Saturday, May 22, 2010

coming soon... Situation Destination

On June 1st I will begin installation of my latest large-scale piece. I will be transforming the Saul Alexander Gallery at the Charleston County Public Library downtown, and I couldn't be more excited. This will be the first time that I will have the opportunity to fill an entire space, without regard to other people's work. Granted, it's not a very big space... but it's just right for what I'm going to do. Below is my "statement" that went out in the library's press release for the show...

(scale model for Situation Destination)

Situation Destination, designed for the Charleston County Public Library, both conceptually and structurally, is the fourth piece in my ever-evolving body of large-scale site-specific installations, or “situations.” In my work I am very much concerned with surrounding spaces, and in cultivating, within these spaces, temporary experiences that engage the viewer on multiple levels.

Visually, I like to work with forms that are both interesting and appealing. The soft, undulating shapes tend to be biomorphic in design. Though they may resemble living organisms or forms found in nature, they are, at the same time, intentionally non-representational, leaving the viewer the freedom to make of it what he or she wishes. In contrast with the natural evocations of the form, the structure itself is constructed in a manner reminiscent of 3D computer graphics. Grid-like and rigid, it exposes the contrivance of the manmade, the fabricated environment.

I should note that I greatly dislike the term “viewer,” for my work is not designed simply for viewing. It is to be experienced, through active participation, which is why I much prefer to refer to such individuals as “participants,” “actors,” or just “the public.” So, in this sense, my pieces are physically stimulating, as well as visually, facilitating motion and movement throughout the carefully crafted space.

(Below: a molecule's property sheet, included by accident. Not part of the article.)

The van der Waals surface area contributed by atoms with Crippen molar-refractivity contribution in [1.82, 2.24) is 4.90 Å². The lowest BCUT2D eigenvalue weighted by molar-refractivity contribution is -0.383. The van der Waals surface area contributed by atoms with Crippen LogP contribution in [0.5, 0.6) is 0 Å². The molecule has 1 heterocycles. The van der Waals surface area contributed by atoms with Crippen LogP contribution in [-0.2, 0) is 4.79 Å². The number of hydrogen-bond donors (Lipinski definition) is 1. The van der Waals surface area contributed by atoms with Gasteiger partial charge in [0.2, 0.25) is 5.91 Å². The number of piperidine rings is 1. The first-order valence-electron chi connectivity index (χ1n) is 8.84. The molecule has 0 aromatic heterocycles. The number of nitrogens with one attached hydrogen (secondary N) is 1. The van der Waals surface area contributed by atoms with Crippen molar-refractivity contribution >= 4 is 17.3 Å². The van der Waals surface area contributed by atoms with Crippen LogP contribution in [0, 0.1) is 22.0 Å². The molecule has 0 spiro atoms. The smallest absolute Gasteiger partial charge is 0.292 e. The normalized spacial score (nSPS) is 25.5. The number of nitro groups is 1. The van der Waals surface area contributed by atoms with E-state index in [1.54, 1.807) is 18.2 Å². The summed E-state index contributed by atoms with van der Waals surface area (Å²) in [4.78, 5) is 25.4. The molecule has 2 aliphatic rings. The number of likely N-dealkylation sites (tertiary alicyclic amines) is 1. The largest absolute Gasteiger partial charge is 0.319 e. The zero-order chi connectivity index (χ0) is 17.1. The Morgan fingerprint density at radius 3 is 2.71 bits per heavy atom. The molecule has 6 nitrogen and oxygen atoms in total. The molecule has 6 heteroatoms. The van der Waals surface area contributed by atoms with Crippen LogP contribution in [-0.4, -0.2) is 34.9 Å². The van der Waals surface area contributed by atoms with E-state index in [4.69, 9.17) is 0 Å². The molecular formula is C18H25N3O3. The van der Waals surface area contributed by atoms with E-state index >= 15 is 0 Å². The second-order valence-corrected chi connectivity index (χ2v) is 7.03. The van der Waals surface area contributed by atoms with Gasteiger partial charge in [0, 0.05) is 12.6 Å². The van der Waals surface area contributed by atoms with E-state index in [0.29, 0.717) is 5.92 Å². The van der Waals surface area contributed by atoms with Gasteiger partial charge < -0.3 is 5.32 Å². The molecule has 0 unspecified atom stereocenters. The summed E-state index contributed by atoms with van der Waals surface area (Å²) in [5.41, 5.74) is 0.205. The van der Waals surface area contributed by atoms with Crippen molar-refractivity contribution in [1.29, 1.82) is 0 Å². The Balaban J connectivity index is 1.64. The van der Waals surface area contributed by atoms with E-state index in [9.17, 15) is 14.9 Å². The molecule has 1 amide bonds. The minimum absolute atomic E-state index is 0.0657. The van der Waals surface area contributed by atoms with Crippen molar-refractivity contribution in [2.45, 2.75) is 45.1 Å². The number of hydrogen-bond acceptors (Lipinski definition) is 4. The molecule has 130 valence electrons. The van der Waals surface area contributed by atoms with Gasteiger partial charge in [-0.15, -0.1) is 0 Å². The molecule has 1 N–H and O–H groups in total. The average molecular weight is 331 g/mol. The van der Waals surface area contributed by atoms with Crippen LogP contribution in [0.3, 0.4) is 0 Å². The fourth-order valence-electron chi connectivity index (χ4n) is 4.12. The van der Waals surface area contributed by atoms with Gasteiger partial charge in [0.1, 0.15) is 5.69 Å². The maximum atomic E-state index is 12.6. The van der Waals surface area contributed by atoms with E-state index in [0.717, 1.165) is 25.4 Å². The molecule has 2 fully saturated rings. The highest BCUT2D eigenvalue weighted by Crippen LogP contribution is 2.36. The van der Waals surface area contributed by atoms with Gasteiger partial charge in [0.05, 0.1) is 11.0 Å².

Several of the pieces that I have previously constructed have dealt with a physical notion of passage and happenstance. This “situation” that I have created for the library is more about destination. The library itself is a destination. You rarely just happen upon a library. Going to the library is a deliberate action, so for this piece I have endeavored to create a space that requires a similar activity. I anticipate that, perhaps initially out of curiosity, the public will make a decided choice to enter the installation, the “Situation Destination.” I like the idea that, if people respond positively upon their first encounter, this piece could also function as a destination to which to return. I see it acting as a haven of sorts. A place for folks to come and read, for children of all ages to come and hide out, a quiet escape, if only for a moment, from the commonplace.